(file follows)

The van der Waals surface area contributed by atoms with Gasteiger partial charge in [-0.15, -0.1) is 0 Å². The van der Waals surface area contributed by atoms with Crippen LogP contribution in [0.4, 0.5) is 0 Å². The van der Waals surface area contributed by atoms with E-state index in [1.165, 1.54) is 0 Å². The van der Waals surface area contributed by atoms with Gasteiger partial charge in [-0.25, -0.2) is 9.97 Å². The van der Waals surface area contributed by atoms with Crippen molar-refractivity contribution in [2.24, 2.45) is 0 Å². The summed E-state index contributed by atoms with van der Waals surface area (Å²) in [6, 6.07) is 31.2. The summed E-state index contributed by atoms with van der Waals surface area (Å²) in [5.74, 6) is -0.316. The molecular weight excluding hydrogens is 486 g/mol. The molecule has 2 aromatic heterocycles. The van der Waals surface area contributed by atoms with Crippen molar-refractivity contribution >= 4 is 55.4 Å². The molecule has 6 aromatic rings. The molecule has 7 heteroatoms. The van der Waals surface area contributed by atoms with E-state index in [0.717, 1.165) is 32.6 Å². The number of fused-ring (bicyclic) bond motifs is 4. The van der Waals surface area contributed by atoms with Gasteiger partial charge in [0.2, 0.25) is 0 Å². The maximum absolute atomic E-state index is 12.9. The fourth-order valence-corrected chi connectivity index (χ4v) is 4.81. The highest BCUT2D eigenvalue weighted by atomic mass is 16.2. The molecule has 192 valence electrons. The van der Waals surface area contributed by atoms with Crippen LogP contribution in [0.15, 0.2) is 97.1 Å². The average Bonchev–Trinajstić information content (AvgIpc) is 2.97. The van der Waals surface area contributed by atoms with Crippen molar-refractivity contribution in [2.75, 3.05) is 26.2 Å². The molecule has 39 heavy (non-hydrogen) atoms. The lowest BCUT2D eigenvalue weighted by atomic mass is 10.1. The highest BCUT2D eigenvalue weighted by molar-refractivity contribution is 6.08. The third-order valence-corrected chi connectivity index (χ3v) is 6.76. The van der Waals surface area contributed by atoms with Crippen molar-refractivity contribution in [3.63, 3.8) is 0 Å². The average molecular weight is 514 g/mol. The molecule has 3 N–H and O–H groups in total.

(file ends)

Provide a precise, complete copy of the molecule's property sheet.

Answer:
The van der Waals surface area contributed by atoms with Gasteiger partial charge in [-0.15, -0.1) is 0 Å². The van der Waals surface area contributed by atoms with Crippen LogP contribution in [0.4, 0.5) is 0 Å². The van der Waals surface area contributed by atoms with E-state index in [1.165, 1.54) is 0 Å². The van der Waals surface area contributed by atoms with Gasteiger partial charge in [-0.25, -0.2) is 9.97 Å². The van der Waals surface area contributed by atoms with Crippen molar-refractivity contribution in [2.24, 2.45) is 0 Å². The summed E-state index contributed by atoms with van der Waals surface area (Å²) in [6, 6.07) is 31.2. The summed E-state index contributed by atoms with van der Waals surface area (Å²) in [5.74, 6) is -0.316. The molecular weight excluding hydrogens is 486 g/mol. The molecule has 2 aromatic heterocycles. The van der Waals surface area contributed by atoms with Crippen molar-refractivity contribution >= 4 is 55.4 Å². The molecule has 6 aromatic rings. The molecule has 7 heteroatoms. The van der Waals surface area contributed by atoms with E-state index in [0.717, 1.165) is 32.6 Å². The number of fused-ring (bicyclic) bond motifs is 4. The van der Waals surface area contributed by atoms with Gasteiger partial charge in [0.2, 0.25) is 0 Å². The maximum absolute atomic E-state index is 12.9. The fourth-order valence-corrected chi connectivity index (χ4v) is 4.81. The highest BCUT2D eigenvalue weighted by atomic mass is 16.2. The molecule has 192 valence electrons. The van der Waals surface area contributed by atoms with Crippen LogP contribution in [0.15, 0.2) is 97.1 Å². The average Bonchev–Trinajstić information content (AvgIpc) is 2.97. The van der Waals surface area contributed by atoms with Crippen molar-refractivity contribution in [2.75, 3.05) is 26.2 Å². The molecule has 39 heavy (non-hydrogen) atoms. The lowest BCUT2D eigenvalue weighted by atomic mass is 10.1. The highest BCUT2D eigenvalue weighted by molar-refractivity contribution is 6.08. The third-order valence-corrected chi connectivity index (χ3v) is 6.76. The van der Waals surface area contributed by atoms with Crippen molar-refractivity contribution in [3.63, 3.8) is 0 Å². The average molecular weight is 514 g/mol. The molecule has 3 N–H and O–H groups in total.